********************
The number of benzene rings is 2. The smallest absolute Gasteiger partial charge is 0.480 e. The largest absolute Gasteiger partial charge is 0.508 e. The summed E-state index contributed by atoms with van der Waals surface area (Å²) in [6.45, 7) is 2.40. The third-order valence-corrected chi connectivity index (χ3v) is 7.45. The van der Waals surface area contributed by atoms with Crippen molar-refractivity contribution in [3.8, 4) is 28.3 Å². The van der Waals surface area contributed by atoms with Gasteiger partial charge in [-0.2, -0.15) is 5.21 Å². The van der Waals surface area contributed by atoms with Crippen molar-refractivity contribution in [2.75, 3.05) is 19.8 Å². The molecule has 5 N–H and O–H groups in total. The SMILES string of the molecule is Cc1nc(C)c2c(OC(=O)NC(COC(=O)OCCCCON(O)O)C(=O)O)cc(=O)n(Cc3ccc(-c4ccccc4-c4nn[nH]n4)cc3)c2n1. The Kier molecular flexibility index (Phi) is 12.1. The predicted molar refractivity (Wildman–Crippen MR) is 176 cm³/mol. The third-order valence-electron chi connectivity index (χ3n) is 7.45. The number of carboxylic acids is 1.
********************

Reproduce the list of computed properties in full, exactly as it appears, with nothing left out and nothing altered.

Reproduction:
The number of benzene rings is 2. The smallest absolute Gasteiger partial charge is 0.480 e. The largest absolute Gasteiger partial charge is 0.508 e. The summed E-state index contributed by atoms with van der Waals surface area (Å²) in [6.45, 7) is 2.40. The third-order valence-corrected chi connectivity index (χ3v) is 7.45. The van der Waals surface area contributed by atoms with Crippen molar-refractivity contribution in [3.8, 4) is 28.3 Å². The van der Waals surface area contributed by atoms with Gasteiger partial charge in [-0.2, -0.15) is 5.21 Å². The van der Waals surface area contributed by atoms with Crippen molar-refractivity contribution in [2.75, 3.05) is 19.8 Å². The molecule has 5 N–H and O–H groups in total. The SMILES string of the molecule is Cc1nc(C)c2c(OC(=O)NC(COC(=O)OCCCCON(O)O)C(=O)O)cc(=O)n(Cc3ccc(-c4ccccc4-c4nn[nH]n4)cc3)c2n1. The Kier molecular flexibility index (Phi) is 12.1. The predicted molar refractivity (Wildman–Crippen MR) is 176 cm³/mol. The third-order valence-electron chi connectivity index (χ3n) is 7.45. The number of carboxylic acids is 1.